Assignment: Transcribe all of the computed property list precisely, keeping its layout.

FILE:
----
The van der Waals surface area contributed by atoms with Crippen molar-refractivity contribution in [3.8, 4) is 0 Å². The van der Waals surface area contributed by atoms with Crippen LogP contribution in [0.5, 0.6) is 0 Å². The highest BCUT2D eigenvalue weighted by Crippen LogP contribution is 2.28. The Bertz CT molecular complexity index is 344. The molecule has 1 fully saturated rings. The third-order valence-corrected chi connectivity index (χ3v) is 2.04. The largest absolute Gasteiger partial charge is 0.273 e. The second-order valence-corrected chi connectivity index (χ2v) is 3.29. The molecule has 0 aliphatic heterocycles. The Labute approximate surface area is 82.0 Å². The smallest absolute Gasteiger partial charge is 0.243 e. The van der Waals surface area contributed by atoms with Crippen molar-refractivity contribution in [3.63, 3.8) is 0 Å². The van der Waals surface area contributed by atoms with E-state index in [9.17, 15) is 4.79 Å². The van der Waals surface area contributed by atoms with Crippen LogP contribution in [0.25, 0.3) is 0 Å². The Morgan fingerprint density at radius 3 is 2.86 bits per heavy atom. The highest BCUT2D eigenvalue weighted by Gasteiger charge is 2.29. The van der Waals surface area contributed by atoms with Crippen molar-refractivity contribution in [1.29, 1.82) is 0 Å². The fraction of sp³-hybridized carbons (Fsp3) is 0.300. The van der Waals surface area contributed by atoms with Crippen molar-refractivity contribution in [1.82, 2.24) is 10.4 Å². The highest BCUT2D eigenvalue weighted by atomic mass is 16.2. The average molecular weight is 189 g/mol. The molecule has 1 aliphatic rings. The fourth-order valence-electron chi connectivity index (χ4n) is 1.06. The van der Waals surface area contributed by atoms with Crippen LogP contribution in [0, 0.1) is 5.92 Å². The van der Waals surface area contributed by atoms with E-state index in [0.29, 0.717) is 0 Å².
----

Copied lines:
The van der Waals surface area contributed by atoms with Crippen molar-refractivity contribution in [3.8, 4) is 0 Å². The van der Waals surface area contributed by atoms with Crippen LogP contribution in [0.5, 0.6) is 0 Å². The highest BCUT2D eigenvalue weighted by Crippen LogP contribution is 2.28. The Bertz CT molecular complexity index is 344. The molecule has 1 fully saturated rings. The third-order valence-corrected chi connectivity index (χ3v) is 2.04. The largest absolute Gasteiger partial charge is 0.273 e. The second-order valence-corrected chi connectivity index (χ2v) is 3.29. The molecule has 0 aliphatic heterocycles. The Labute approximate surface area is 82.0 Å². The smallest absolute Gasteiger partial charge is 0.243 e. The van der Waals surface area contributed by atoms with Crippen molar-refractivity contribution in [3.63, 3.8) is 0 Å². The van der Waals surface area contributed by atoms with E-state index in [9.17, 15) is 4.79 Å². The van der Waals surface area contributed by atoms with Crippen LogP contribution in [0.25, 0.3) is 0 Å². The Morgan fingerprint density at radius 3 is 2.86 bits per heavy atom. The highest BCUT2D eigenvalue weighted by Gasteiger charge is 2.29. The van der Waals surface area contributed by atoms with Crippen molar-refractivity contribution in [1.29, 1.82) is 0 Å². The fraction of sp³-hybridized carbons (Fsp3) is 0.300. The van der Waals surface area contributed by atoms with Crippen molar-refractivity contribution in [1.82, 2.24) is 10.4 Å². The highest BCUT2D eigenvalue weighted by atomic mass is 16.2. The average molecular weight is 189 g/mol. The molecule has 1 aliphatic rings. The fourth-order valence-electron chi connectivity index (χ4n) is 1.06. The van der Waals surface area contributed by atoms with Crippen LogP contribution in [0, 0.1) is 5.92 Å². The van der Waals surface area contributed by atoms with E-state index in [0.29, 0.717) is 0 Å².